Two South African teams playing against each other in the Final means it's going to be an extremely physical affair.
Both sides possess world-class players. In fact, these are world-class sides - plain and simple.
At the end of the day it will go down to which team can go the distance.
Players to watch:
For the Sharks: Young and exciting number eight Ryan Kankowski is a sure bet to loosen up the screws in a tight encounter. He hasn't got the biggest frame in the game, but boy can he knock down a wall of defence - something the Sharks will desperately need to break the Bulls' advantage line. The priceless experience of veteran full-back Percy Montgomery will be key to the Sharks' cause on Saturday. The Springbok number fifteen will also need his trusty left boot to work wonders should his captain call for it.
For the Bulls: Derick Hougaard will also be called on to continue his miraculous kicking display. His eight penalties in the semi-final against the Crusaders equalled the record for the most number of penalties in a semi-final game. Should the game live up to it's expectation of being a tight affair, expect fireworks from this man with the golden boot. In the forwards, flank Pedrie Wannenburg will be on an assault mission to prove to South Africa coach Jake White that he made a bad mistake not recalling him to the Bok squad.
Head to head: Johann Muller and Johann Ackermann (Sharks) versus Victor Matfield and Bakkies Botha (Bulls). The aerial battle will be crucial for both teams and here we can look forward to a great tussle between these two fine pairs of locks. With Matfield being rested for the Springboks' tour of Europe last year and Botha pulling out through injury, Muller and Ackermann were called upon to fill the world-class duo's shoes. The Bulls' second row will want to prove they are still number one, the Sharks pair will want to show that they are not far off. In the backs, the skill and talent of scrum-halves Ruan Pienaar (Sharks) and Fourie du Preez (Bulls) will be make or break their team's surge towards Super rugby success.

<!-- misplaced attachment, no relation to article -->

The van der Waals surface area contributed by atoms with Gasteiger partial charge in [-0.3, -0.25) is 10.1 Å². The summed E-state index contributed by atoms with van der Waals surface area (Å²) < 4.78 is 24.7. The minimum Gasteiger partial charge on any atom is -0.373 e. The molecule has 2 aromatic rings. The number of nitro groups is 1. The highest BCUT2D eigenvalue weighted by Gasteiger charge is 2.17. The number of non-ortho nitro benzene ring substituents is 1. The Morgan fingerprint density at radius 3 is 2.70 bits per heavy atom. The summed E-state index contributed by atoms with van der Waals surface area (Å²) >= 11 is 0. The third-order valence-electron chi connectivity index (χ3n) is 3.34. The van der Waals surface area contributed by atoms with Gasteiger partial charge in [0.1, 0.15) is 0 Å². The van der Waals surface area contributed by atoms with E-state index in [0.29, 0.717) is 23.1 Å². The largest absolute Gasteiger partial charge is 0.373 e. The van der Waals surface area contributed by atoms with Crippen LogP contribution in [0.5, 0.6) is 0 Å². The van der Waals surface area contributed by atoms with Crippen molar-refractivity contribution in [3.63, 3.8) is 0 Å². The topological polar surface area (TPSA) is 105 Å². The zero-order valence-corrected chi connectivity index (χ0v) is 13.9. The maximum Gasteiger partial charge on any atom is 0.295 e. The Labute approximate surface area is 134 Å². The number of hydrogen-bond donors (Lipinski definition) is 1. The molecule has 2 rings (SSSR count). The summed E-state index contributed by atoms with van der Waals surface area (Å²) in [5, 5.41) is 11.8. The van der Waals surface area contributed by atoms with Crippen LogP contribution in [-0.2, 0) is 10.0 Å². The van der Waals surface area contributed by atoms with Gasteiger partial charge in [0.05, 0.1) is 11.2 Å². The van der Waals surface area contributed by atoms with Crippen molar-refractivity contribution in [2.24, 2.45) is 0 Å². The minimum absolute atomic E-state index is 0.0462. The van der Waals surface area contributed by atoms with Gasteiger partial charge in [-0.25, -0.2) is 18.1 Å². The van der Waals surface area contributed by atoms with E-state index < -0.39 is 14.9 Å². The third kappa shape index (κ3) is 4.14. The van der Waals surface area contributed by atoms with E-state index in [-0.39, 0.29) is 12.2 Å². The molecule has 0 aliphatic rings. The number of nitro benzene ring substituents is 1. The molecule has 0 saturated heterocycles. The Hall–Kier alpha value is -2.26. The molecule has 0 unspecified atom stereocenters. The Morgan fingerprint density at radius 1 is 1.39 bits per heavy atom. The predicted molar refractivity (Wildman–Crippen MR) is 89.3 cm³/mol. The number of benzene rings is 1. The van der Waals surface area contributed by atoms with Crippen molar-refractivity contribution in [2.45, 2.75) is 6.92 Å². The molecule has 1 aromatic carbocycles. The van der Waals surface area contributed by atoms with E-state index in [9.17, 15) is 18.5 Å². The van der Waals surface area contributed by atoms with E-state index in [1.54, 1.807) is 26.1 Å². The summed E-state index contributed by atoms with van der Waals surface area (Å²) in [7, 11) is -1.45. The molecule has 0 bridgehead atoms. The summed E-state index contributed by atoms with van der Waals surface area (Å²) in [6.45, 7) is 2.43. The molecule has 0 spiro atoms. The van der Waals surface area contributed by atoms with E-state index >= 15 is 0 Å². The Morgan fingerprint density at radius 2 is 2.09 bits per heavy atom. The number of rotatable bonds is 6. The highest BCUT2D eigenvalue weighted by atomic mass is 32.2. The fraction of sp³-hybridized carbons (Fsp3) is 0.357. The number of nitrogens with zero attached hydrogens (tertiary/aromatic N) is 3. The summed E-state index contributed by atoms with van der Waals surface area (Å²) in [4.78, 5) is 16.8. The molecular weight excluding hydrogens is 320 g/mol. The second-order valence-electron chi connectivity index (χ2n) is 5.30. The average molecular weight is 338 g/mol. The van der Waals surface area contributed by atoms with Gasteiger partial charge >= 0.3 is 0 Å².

2007: Sharks won 17-3, Durban
2006: Bulls won 34-27, Pretoria
2005: Bulls won 23-17, Durban
2004: Sharks won 23-18, Pretoria
2003: Bulls won 24-16, Durban
2002: Sharks won 23-10, Pretoria
2001: Sharks won 30-17, Durban
2000: Draw, 14-14, Pretoria
1999: Sharks won 29-0, Durban
1998: Bulls won 12-8, Pretoria
Prediction: Finals are always tough to call because both teams will be equally up to the task than ever before - especially in this situation where we have both South African sides wanting to be the first to lift the trophy in the professional era. With nothing really separating the teams, it will go down to which side gets off to a good start and maintain their lead throughout the match. Although the Sharks have the home support, there may be enough blue flags to wave their Bulls team on. The Bulls by less than 10 points.
Sharks: 15 Percy Montgomery, 14 Francois Steyn, 13 Waylon Murray, 12 Brad Barritt, 11 JP Pietersen, 10 Butch James, 9 Ruan Pienaar, 8 Ryan Kankowski, 7 AJ Venter, 6 Jacques Botes, 5 Johann Muller, 4 Johan Ackermann, 3 BJ Botha, 2 John Smit (c), 1 Deon Carstens
Replacements: 16 Bismarck du Plessis, 17 Tendai Mtawarira, 18 Albert van den Berg, 19 Warren Britz, 20 Bob Skinstad, 21 Rory Kockott, 22 Adrian Jacobs
Bulls:15 Johan Roets, 14 Akona Ndungane, 13 JP Nel, 12 Wynand Olivier, 11 Bryan Habana, 10 Derick Hougaard, 9 Fourie du Preez, 8 Pierre Spies, 7 Wikus van Heerden, 6 Pedrie Wannenburg, 5 Victor Matfield (c), 4 Bakkies Botha, 3 Rayno Gerber, 2 Gary Botha, 1 Gurthro Steenkamp.
Replacements: 16 Jaco Engels, 17 Danie Thiart, 18 Danie Rossouw, 19 Derick Kuün, 20 Heinie Adams, 21 Morné Steyn, 22 Jaco van der Westhuyzen
Date: 19 May 2007
Venue: ABSA Stadium, Durban
Kick-off: 15.00 (13.00 GMT)
Conditions: Sunny and warm. High 30°C, low 14°C
Referee: Steve Walsh (New Zealand)
Touch judges: Lyndon Bray (New Zealand), Bryce Lawrence (New Zealand)
Television match official: Kelvin Deaker (New Zealand)
Assessor: Tappe Henning (South Africa)
By Dave Morris 365 Digital